Some types of research are significantly more effective and accurate when interacting with consumers in person. Suppose a prototype is too confidential or in a limited quantity to be sent to consumers for in-home testing. Or when it’s essential to be able to read the respondent’s body language. While rich in insight and efficiency, online qualitative focus groups are not as immersive as in-person ethnography. They also lack the energy and dynamics of in-person groups.
In-person research aims to understand people’s real feelings and reactions, but it can be difficult to capture participants’ honest sentiments. They might tailor their responses to the researcher or moderator, giving a false impression of their attitudes. When conducting in-person market research, it is essential to ask the right questions. Participants should be willing to cooperate and communicate well.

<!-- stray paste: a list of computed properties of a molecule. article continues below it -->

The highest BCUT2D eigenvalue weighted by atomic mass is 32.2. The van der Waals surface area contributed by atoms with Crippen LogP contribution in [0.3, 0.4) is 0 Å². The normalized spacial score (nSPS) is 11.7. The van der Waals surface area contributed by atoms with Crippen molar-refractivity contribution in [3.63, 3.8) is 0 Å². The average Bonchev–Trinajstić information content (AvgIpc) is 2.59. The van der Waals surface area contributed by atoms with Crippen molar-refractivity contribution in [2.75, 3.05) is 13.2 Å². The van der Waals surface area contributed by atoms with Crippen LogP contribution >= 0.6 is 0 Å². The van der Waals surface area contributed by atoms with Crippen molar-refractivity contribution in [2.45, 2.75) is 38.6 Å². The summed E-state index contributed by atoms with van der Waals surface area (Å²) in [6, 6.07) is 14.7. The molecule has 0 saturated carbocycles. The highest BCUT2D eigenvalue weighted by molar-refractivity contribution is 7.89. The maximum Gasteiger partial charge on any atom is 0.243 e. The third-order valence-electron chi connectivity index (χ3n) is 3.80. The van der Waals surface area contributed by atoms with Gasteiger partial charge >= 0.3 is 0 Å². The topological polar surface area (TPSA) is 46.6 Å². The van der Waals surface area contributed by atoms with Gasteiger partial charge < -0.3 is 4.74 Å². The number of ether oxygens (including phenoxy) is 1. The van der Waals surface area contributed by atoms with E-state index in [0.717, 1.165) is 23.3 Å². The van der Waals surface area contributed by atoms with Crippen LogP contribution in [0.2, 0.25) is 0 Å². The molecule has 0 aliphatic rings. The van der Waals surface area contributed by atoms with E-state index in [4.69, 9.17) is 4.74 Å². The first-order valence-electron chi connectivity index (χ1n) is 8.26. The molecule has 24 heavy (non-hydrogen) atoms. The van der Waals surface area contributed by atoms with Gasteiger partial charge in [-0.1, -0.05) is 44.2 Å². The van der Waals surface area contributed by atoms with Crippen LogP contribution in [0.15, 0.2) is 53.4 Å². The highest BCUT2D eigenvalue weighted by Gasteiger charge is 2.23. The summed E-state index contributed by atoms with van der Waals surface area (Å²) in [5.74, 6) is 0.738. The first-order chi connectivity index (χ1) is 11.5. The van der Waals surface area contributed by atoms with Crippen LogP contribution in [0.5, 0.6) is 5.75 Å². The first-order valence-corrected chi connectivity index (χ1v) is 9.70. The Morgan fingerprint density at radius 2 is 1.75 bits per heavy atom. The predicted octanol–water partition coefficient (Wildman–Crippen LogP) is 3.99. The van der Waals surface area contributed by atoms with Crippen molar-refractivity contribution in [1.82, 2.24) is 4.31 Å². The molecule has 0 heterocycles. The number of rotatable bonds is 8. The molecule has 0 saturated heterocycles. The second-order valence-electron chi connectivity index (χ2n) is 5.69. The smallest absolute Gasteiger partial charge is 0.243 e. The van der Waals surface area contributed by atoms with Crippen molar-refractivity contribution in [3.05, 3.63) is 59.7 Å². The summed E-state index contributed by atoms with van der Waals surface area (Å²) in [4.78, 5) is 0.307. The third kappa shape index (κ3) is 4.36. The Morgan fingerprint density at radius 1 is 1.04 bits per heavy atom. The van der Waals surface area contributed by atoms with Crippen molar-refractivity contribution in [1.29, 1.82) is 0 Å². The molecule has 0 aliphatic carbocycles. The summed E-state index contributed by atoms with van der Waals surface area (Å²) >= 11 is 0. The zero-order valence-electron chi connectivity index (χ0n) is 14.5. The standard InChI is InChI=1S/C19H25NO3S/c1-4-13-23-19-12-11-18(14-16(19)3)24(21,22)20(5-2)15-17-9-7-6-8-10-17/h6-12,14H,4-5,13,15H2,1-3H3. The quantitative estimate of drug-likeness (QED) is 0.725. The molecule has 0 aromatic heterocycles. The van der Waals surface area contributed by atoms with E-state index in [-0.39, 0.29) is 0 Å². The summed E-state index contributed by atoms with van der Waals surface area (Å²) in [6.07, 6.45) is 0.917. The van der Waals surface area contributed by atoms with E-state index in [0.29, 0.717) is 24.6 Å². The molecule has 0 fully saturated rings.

In-person research is often more difficult than it seems, so make sure you choose a research company with extensive experience in this area. These companies can offer safety and privacy protections. If you choose to conduct in-person research, you’ll want to know that they follow best practices in conducting this type of research.
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